2. Changing receiver routes is almost as hard, but not quite. First you have to bring up the play-art screen. Then make the receiver you want to change the primary receiver. Then you can audible his route. Then maybe you need to pick some other receiver as the primary.
The result is that it’s nearly impossible to set things up at the line before the play clock runs out. Not surprisingly, I find this frustrating. The game’s play calling screen also requires that you use the pointer to pick formations and plays. This is also remarkably error prone and annoying. In general, it seems like EA decided to try and use the Wiimote as a surrogate for a mouse, and this fails spectacularly. Thus, my dreams of a Madden that has the gameplay of the PS2 version but with slightly better graphics are dashed again. So far every single version for one of the new consoles is crippled and awful in some way.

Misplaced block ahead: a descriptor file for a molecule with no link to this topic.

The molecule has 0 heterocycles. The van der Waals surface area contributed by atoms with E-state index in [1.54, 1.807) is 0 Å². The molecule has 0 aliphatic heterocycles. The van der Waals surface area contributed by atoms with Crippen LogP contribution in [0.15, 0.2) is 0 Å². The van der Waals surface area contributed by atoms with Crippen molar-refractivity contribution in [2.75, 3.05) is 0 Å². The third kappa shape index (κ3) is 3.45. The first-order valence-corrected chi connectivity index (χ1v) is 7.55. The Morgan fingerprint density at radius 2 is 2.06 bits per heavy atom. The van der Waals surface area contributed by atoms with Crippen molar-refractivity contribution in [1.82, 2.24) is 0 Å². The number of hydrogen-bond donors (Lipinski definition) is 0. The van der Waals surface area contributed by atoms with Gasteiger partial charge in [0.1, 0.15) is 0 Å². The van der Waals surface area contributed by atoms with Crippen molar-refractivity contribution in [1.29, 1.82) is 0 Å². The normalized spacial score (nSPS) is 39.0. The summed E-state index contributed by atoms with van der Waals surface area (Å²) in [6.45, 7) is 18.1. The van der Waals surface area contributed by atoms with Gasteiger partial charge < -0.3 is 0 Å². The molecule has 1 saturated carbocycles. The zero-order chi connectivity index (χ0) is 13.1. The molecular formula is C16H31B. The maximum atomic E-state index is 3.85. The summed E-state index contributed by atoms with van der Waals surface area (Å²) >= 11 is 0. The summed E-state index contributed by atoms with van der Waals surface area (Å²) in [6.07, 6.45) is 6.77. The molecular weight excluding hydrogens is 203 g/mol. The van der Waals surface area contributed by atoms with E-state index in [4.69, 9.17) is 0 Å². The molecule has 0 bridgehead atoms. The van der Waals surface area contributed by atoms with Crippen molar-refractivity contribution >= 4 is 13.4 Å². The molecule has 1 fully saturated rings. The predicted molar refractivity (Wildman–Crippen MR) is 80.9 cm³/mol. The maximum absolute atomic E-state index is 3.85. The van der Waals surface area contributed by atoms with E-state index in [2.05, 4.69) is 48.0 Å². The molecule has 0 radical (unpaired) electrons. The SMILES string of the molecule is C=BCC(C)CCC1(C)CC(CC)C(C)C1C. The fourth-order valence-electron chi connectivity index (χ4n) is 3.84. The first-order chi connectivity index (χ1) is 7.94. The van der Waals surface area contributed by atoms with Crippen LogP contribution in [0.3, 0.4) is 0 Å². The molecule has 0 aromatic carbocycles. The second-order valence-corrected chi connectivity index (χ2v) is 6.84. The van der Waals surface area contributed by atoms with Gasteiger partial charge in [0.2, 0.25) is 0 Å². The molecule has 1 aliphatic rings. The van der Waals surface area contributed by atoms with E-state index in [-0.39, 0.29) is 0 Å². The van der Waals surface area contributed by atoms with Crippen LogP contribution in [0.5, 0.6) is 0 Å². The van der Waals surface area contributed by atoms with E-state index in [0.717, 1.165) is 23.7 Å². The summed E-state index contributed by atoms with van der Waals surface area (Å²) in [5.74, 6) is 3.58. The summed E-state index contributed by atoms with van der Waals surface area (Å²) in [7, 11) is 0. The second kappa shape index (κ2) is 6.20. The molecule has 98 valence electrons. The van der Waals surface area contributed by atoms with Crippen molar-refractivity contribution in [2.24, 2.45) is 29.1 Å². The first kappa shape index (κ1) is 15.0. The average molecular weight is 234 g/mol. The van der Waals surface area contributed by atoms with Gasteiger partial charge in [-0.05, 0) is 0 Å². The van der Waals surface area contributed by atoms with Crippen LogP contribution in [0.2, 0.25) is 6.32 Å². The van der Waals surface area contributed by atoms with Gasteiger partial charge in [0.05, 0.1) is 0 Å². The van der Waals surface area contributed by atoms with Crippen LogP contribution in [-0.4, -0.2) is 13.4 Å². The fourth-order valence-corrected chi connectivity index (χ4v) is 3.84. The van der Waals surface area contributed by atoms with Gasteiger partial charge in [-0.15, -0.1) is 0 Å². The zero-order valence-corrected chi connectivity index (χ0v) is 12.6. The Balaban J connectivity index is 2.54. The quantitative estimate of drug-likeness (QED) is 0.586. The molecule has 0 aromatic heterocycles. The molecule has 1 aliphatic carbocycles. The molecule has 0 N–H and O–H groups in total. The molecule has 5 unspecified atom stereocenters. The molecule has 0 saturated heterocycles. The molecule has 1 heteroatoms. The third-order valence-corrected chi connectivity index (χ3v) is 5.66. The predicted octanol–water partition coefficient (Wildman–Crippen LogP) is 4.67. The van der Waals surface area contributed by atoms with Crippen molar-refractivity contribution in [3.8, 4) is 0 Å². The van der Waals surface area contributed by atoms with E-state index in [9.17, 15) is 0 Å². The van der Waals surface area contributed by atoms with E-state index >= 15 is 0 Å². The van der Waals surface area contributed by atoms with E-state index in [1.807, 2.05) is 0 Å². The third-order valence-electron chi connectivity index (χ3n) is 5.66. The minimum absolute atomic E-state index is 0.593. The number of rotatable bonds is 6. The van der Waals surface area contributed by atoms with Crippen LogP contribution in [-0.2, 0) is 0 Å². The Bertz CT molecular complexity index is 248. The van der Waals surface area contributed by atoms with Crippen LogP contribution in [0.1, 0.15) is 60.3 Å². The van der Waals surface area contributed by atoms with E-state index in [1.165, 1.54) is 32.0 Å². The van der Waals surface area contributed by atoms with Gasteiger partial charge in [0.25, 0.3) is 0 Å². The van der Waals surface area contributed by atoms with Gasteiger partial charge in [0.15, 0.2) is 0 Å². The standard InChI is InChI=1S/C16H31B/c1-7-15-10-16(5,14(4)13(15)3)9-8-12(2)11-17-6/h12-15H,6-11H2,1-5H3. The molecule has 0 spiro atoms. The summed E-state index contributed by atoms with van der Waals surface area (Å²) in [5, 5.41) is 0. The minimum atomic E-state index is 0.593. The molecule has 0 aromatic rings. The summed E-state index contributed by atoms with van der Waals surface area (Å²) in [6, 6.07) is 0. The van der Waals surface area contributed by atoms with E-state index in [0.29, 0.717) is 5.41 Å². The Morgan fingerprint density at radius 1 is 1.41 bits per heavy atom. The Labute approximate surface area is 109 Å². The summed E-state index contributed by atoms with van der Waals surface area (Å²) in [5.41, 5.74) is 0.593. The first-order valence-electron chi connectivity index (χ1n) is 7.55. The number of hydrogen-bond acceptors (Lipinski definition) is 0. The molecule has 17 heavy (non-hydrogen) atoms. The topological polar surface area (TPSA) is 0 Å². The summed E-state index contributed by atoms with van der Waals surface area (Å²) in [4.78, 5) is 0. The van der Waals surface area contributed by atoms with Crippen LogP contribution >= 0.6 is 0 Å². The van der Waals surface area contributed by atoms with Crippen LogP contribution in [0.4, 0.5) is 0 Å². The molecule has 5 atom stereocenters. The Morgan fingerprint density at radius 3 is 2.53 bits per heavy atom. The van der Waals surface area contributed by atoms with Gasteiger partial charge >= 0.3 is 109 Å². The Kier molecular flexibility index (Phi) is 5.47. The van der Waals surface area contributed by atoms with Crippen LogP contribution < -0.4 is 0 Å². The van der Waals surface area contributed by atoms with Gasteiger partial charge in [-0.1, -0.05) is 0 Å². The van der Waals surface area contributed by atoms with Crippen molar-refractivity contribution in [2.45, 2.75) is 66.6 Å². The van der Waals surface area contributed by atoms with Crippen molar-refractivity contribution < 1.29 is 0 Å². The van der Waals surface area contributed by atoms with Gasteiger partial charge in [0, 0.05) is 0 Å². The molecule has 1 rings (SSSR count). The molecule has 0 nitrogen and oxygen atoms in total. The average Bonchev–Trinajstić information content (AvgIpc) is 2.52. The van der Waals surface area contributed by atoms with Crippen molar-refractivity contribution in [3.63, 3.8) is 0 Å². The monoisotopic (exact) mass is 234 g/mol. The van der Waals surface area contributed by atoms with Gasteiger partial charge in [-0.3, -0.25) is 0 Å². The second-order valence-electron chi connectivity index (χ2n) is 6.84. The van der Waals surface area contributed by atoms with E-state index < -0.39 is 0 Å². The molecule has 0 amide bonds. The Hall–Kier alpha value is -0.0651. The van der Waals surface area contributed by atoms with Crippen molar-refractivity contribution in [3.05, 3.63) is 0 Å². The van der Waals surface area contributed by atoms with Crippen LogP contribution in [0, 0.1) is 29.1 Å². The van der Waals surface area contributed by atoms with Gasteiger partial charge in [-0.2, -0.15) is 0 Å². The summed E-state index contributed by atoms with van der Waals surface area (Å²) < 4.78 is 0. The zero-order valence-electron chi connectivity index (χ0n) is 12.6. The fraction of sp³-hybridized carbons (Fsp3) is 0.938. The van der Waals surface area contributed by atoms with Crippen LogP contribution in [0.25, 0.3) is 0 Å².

Meanwhile, most of the gesture controls are more effective. Passing, stiff arms, and so on are all not that hard to pull off. I can’t figure out kicking, but I can never figure out kicking.
The gesture controls also make Wii Sports about 50 times more fun than Madden. No pointing at tiny targets that you just can’t hit. Wii Sports is pure swinging flailing dancing fun. I’m sure that some will claim that’s it’s just a tech demo lacking in “depth”. These people should be ignored.
Finally, I couldn’t walk out of the store without Zelda. I ran Link around the opening village a bit. I only have two things to say before playing this game more: